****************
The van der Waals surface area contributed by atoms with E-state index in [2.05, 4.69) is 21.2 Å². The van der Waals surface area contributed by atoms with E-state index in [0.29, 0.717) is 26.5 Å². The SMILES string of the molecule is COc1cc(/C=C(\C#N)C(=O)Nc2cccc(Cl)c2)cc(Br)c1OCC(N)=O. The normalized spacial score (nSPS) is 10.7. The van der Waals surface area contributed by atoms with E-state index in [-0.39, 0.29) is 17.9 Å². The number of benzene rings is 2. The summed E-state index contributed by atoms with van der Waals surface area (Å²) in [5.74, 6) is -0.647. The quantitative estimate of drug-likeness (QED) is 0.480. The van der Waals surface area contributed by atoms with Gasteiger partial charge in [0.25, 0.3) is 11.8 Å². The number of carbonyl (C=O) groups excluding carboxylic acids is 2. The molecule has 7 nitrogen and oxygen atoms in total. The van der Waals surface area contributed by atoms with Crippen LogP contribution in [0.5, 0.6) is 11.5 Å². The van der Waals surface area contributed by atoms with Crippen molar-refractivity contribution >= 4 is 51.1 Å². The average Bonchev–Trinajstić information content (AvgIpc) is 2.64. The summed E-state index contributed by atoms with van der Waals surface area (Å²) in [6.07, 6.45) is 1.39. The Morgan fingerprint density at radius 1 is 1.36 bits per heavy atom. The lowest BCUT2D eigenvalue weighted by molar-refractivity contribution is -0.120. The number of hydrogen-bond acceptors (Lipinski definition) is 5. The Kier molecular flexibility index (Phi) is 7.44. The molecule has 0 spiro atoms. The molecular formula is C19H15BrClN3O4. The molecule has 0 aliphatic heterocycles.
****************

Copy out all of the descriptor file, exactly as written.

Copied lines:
The van der Waals surface area contributed by atoms with E-state index in [2.05, 4.69) is 21.2 Å². The van der Waals surface area contributed by atoms with E-state index in [0.29, 0.717) is 26.5 Å². The SMILES string of the molecule is COc1cc(/C=C(\C#N)C(=O)Nc2cccc(Cl)c2)cc(Br)c1OCC(N)=O. The normalized spacial score (nSPS) is 10.7. The van der Waals surface area contributed by atoms with E-state index in [-0.39, 0.29) is 17.9 Å². The number of benzene rings is 2. The summed E-state index contributed by atoms with van der Waals surface area (Å²) in [5.74, 6) is -0.647. The quantitative estimate of drug-likeness (QED) is 0.480. The van der Waals surface area contributed by atoms with Gasteiger partial charge in [0.25, 0.3) is 11.8 Å². The number of carbonyl (C=O) groups excluding carboxylic acids is 2. The molecule has 7 nitrogen and oxygen atoms in total. The van der Waals surface area contributed by atoms with Crippen LogP contribution in [0.5, 0.6) is 11.5 Å². The van der Waals surface area contributed by atoms with Crippen molar-refractivity contribution >= 4 is 51.1 Å². The average Bonchev–Trinajstić information content (AvgIpc) is 2.64. The summed E-state index contributed by atoms with van der Waals surface area (Å²) in [6.07, 6.45) is 1.39. The Morgan fingerprint density at radius 1 is 1.36 bits per heavy atom. The lowest BCUT2D eigenvalue weighted by molar-refractivity contribution is -0.120. The number of hydrogen-bond acceptors (Lipinski definition) is 5. The Kier molecular flexibility index (Phi) is 7.44. The molecule has 0 spiro atoms. The molecular formula is C19H15BrClN3O4. The molecule has 0 aliphatic heterocycles.